In multivariate analysis, the odds of having bullous pemphigoid was 58% higher in patients with diabetes who were prescribed a DPP-4 inhibitor than in patients not prescribed a DPP-4 inhibitor.

In subgroup analyses, the risk of developing bullous pemphigoid in association with taking DPP-4 inhibitors with similar among patients younger and older than 75 years, but the association between DPP-4 inhibitor use and bullous pemphigoid was evident only among men.

Dr. Kim told Reuters Health by email, "Since DPP-4 inhibitors have been identified as a risk factor for the development of bullous pemphigoid (BP), it is important to ask BP patients whether they started taking DPP-4 inhibitors before the onset of BP. Especially, vildagliptin is considered to be highly associated with the development of BP among all DPP-4 inhibitors. If BP occurs in patients with diabetes, DPP-4 inhibitors can be changed to another anti-diabetic medication."

"In our study, we were not able to correlate the actual onset of BP symptoms and the duration of the use of DPP-4 inhibitors because of the study design," he explained. "Further studies are also needed to confirm whether BP symptoms improve when DPP-4 inhibitors are discontinued. It would be meaningful to do further research on why vildagliptin is a high-risk medication for development of BP and the precise pathogenetic mechanism. We will consider the study of these points."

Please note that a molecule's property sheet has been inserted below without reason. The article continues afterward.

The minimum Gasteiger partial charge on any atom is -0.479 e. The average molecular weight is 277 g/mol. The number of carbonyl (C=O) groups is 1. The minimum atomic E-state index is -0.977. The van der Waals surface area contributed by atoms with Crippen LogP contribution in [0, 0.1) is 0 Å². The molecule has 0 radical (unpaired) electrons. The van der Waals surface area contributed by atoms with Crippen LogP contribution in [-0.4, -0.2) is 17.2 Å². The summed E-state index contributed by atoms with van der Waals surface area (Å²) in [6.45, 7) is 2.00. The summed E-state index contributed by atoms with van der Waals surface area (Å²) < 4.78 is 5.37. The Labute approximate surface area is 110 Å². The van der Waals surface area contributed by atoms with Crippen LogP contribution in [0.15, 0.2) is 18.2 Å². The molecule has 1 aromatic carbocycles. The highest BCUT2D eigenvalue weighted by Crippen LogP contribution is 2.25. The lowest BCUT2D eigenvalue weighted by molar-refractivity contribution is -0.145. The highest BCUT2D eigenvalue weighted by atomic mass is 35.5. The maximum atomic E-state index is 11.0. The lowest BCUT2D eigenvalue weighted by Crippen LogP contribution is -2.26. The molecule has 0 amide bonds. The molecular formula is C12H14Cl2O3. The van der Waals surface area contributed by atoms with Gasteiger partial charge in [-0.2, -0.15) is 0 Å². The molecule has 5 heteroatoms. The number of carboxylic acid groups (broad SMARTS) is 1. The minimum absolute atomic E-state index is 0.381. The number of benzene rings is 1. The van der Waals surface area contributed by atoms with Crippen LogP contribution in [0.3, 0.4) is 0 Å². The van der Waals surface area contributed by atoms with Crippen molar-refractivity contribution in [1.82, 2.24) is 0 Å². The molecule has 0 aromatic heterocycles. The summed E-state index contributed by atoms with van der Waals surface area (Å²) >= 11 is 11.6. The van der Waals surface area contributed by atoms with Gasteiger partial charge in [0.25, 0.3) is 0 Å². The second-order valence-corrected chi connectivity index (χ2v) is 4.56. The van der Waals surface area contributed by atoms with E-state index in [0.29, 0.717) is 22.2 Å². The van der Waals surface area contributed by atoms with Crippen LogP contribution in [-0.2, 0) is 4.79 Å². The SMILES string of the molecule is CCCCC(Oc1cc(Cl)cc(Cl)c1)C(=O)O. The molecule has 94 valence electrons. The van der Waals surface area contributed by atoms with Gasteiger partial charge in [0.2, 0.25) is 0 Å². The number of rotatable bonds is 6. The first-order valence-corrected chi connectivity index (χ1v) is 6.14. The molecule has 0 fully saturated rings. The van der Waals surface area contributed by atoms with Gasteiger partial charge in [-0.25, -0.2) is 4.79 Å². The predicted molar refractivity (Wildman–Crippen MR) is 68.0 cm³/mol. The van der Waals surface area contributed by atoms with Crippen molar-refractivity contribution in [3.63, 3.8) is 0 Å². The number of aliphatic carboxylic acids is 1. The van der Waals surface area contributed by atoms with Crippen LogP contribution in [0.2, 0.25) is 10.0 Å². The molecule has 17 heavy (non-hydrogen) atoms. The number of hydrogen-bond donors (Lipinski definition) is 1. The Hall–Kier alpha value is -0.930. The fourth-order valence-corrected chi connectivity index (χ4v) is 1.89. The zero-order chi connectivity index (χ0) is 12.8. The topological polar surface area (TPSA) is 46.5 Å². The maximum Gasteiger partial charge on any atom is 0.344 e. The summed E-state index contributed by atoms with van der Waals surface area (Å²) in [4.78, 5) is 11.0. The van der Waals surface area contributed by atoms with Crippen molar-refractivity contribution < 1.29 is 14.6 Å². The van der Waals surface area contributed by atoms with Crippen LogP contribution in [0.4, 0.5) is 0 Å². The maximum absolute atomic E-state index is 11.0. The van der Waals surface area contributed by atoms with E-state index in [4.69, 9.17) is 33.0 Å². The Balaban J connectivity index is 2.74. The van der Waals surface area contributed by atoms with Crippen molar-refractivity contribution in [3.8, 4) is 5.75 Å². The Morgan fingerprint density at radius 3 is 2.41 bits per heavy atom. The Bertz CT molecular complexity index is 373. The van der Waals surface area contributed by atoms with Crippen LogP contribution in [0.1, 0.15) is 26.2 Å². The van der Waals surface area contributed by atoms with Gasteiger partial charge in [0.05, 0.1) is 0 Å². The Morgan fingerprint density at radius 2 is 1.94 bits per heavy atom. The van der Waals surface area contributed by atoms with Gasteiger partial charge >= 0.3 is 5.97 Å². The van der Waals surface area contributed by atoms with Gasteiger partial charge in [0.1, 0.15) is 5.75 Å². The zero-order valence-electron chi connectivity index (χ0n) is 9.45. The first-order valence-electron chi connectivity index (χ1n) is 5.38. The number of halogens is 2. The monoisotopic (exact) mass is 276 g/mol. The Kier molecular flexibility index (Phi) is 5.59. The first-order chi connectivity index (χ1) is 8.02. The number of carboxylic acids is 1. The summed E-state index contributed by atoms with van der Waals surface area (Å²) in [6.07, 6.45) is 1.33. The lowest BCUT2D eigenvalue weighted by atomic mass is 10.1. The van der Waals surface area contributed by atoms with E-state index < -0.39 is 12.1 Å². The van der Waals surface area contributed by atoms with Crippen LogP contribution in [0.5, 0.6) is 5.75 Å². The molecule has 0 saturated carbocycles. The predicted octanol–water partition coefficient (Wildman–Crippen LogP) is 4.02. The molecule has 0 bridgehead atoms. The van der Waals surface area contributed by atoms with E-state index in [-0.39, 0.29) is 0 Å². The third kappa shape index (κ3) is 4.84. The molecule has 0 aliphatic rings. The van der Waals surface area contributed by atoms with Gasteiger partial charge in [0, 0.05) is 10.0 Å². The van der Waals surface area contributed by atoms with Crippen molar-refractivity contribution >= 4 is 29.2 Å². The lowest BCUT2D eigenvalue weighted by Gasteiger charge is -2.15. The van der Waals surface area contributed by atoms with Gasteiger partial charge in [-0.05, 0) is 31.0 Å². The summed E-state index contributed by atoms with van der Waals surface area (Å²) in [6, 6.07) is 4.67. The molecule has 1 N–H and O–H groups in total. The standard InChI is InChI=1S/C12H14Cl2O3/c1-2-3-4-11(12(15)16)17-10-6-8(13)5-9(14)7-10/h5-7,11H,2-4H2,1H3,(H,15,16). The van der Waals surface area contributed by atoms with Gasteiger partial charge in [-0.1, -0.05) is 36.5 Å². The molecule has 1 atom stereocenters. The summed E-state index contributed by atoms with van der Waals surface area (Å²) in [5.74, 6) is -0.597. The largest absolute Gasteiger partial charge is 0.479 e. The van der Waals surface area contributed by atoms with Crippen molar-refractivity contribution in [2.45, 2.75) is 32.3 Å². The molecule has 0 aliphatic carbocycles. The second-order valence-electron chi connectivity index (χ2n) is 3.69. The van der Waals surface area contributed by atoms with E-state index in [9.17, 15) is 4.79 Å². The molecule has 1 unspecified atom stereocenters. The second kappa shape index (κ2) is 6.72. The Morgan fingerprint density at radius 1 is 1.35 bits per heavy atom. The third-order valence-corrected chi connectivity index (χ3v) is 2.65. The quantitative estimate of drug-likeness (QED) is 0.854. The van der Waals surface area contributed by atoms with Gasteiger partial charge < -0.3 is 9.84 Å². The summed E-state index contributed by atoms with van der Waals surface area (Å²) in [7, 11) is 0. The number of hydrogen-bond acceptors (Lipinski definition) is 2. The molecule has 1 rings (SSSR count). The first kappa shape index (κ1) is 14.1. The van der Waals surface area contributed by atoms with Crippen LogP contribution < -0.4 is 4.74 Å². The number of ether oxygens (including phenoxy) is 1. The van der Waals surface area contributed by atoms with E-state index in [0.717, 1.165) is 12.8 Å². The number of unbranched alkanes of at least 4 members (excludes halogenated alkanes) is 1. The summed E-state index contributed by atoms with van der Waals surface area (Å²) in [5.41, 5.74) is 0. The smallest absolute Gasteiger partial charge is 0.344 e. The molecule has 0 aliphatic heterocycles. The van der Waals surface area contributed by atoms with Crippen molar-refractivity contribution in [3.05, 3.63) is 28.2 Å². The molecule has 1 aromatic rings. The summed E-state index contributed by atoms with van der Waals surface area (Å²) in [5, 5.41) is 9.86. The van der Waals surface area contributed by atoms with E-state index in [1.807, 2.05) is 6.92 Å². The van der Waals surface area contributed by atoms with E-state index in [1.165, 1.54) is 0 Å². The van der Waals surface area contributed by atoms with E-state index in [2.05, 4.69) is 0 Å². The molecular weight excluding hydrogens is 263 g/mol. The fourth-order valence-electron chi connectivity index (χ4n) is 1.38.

Dr. Dedee F. Murrell of the University of New South Wales, in Sydney, Australia, who co-authored an editorial on the reports, told Reuters Health by email, "Pemphigoid - a serious condition usually in people with many comorbidities and a 10% mortality at one year - is becoming more common (and is) suspected to be triggered by medications and neurological conditions. One drug class with the most evidence is gliptins."

"Many patients present with protracted itch and then a nonspecific rash," she said. "It is important to suspect BP even when there are no blisters. Routine skin biopsies in formalin are not specific enough; skin biopsies in Michel media or fresh for DIF and serum for indirect IF on salt-split skin are needed in order not to delay the diagnosis. The mucosae are involved more often than the dogma suggests."

"Earlier diagnosis means less toxic treatments are likely to be needed," Dr. Murrell said. "Hopefully that will translate to less morbidly and mortality."

Senior author of the first paper, Dr. Marcel F. Jonkman, who first learned about the "atypical" patients with pemphigoid and complete absence of skin blisters approximately 15 years ago, passed away on January 14.

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JAMA Dermatol 2019.